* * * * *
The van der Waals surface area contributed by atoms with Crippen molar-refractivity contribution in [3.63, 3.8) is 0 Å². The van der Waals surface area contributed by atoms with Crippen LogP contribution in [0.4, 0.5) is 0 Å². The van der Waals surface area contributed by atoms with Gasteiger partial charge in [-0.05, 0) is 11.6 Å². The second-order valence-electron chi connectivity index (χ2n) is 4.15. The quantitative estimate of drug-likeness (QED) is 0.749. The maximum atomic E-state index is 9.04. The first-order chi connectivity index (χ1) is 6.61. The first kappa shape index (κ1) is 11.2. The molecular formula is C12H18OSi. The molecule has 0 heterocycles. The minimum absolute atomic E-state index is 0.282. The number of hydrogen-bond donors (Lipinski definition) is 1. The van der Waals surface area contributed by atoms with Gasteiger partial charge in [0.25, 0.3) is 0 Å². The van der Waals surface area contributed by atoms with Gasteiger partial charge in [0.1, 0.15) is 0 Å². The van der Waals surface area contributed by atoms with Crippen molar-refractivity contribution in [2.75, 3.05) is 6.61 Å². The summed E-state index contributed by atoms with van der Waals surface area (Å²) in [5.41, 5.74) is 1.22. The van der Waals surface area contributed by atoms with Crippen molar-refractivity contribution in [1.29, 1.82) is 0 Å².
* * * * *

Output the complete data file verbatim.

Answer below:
The van der Waals surface area contributed by atoms with Crippen molar-refractivity contribution in [3.63, 3.8) is 0 Å². The van der Waals surface area contributed by atoms with Crippen LogP contribution in [0.4, 0.5) is 0 Å². The van der Waals surface area contributed by atoms with Gasteiger partial charge in [-0.05, 0) is 11.6 Å². The second-order valence-electron chi connectivity index (χ2n) is 4.15. The quantitative estimate of drug-likeness (QED) is 0.749. The maximum atomic E-state index is 9.04. The first-order chi connectivity index (χ1) is 6.61. The first kappa shape index (κ1) is 11.2. The molecular formula is C12H18OSi. The molecule has 0 heterocycles. The minimum absolute atomic E-state index is 0.282. The number of hydrogen-bond donors (Lipinski definition) is 1. The van der Waals surface area contributed by atoms with Gasteiger partial charge in [0.25, 0.3) is 0 Å². The van der Waals surface area contributed by atoms with Gasteiger partial charge in [0.1, 0.15) is 0 Å². The van der Waals surface area contributed by atoms with Crippen molar-refractivity contribution in [2.75, 3.05) is 6.61 Å². The summed E-state index contributed by atoms with van der Waals surface area (Å²) in [5.41, 5.74) is 1.22. The van der Waals surface area contributed by atoms with Crippen molar-refractivity contribution in [1.29, 1.82) is 0 Å².